Mercer basketball coach Bob Hoffman was eating lunch Monday when something on television grabbed his attention.
“It was a show on the top 10 upsets, all time, in NCAA tournament history,” Hoffman said. “There it was, a clip of us, No. 8 on the list. That was fun, reliving that.”
It has been two years since the Mercer Bears came into PNC Arena and became an indelible part of tournament lore. A 14th seed in 2014, the Bears were matched against third-seeded Duke as they made their first NCAA appearance since 1985.
Final score: Mercer 78, Duke 71.
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The post-game celebration almost is as memorable as the game. Senior guard Kevin Canevari led the Bears’ players in the “Nae Nae” dance” at courtside – the video quickly went viral – and Duke coach Mike Krzyzewski later popped his head into the Mercer locker room to offer a few words of congratulations.
“It still seems surreal,” Canevari said Tuesday. “We were in Raleigh, in Duke’s backyard, Coach K, all the odds against us.”
Canevari, now a graduate assistant for Hoffman, grew up in the Charlotte area and helped Lake Norman High win a state title. He had been an unabashed North Carolina basketball fan, although he said his loyalty to the Tar Heels ebbed when he began his college career.
“Still, there was that rivalry with Duke,” he said.
Yes, Duke had Jabari Parker and all that talent. It’s easy to say, ‘Oh, we’re just happy to be here, at least we made to the Big Dance.’ And it’s one thing to be able to compete with a team and another to be able to finish it off.
Former Mercer player Kevin Canevari
Hoffman recalled that before the CBS Selection Show in 2014 he told his players they would be playing Duke in Raleigh.
“Maybe it was a premonition but I did make that prediction,” Hoffman said. “When ‘Duke’ came on the screen they all looked around at me like I was crazy.”
Hoffman laughed, adding, “I think someone said it must have been leaked.”
Good line, coach. A leaked NCAA bracket made its way online Sunday, much to the chagrin of CBS and the NCAA.
“But no one leaks anything to me, anyway,” Hoffman joked. “I’m a pretty lonely guy.”
The Bears brought more to Raleigh in 2014 than a passel of fans and the hope of an upset. Mercer had won the Atlantic Sun Conference tournament, beating the Florida Gulf Coast Eagles – who made their own splash in the 2013 NCAA tournament – for the championship. The Bears also were a senior-laden team.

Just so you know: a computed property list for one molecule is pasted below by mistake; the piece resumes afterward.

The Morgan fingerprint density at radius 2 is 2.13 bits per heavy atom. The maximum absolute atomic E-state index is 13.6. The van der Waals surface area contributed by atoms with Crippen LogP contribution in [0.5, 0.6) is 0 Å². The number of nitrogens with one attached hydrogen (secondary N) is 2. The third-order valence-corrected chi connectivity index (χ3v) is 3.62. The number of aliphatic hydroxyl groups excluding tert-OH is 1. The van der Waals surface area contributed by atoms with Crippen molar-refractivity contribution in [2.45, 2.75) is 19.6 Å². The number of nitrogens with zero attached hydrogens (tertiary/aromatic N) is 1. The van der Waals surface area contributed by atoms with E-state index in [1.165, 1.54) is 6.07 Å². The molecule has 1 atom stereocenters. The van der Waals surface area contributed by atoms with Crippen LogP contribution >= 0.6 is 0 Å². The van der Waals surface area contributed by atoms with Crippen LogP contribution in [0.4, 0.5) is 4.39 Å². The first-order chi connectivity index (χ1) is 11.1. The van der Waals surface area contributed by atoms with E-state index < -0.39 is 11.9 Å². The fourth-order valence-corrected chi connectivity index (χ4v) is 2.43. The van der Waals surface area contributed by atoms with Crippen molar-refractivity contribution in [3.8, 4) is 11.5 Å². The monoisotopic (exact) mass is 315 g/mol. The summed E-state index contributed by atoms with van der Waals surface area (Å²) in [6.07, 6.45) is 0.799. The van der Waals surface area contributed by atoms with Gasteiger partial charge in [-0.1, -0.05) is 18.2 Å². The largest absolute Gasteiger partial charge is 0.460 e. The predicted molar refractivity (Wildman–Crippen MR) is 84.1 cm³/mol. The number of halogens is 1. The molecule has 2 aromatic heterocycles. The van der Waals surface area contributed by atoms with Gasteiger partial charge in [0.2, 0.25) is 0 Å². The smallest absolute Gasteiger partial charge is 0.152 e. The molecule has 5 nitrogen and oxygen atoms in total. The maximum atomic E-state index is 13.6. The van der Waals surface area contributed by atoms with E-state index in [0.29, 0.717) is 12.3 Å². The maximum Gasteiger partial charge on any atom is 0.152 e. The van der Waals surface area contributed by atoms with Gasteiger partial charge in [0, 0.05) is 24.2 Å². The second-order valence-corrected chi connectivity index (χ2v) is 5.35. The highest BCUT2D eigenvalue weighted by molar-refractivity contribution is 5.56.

“We were confident going in,” Canevari said. “If you’re going to pull an upset, there has to be that level of confidence and there has to be an actual belief you can win.
“Yes, Duke had Jabari Parker and all that talent. It’s easy to say, ‘Oh, we’re just happy to be here, at least we made to the Big Dance.’ And it’s one thing to be able to compete with a team and another to be able to finish it off.”
The Bears trailed by five points with less than five minutes to play. But they kept their poise, made defensive stops, hit some big shots and finished it off.
“Coach K was a class act all the way, in the way he talked to our players and about our players, and the respect he showed them and me,” Hoffman said. “That made the moment even more special.”
Mercer was beaten 83-63 by Tennessee two days later, ending their season 27-9. But a lot was learned about Hoffman, his program and the 8,300-student university in Macon, Ga., in what the coach calls “an amazing trip.”
The Bears have missed the NCAA tournament the past two seasons. Mercer, 19-14 this season, played Coastal Carolina on Tuesday in the CollegeInsider.com tournament.
Asked about PNC Arena again hosting the NCAAs, Hoffman quickly replied, “We’d love to be going back. The NCAA tournament is where we all want to be.”
Hoffman, 58, said he has crossed paths with Krzyzewski a few times the past two years but noted, “We’ve been in the same gym recruiting, but not the same players.”
As for Canevari, he’s still recognized – and gets razzed – for the “Nae Nae,” the circle dance he said the Bears also broke into after beating Florida Gulf Coast for their league championship that year.
“And what better time to dance than in the Big Dance?” he said. “It was the kind of win that put us on the map. It should also give every other mid-major the hope that it can happen to them.”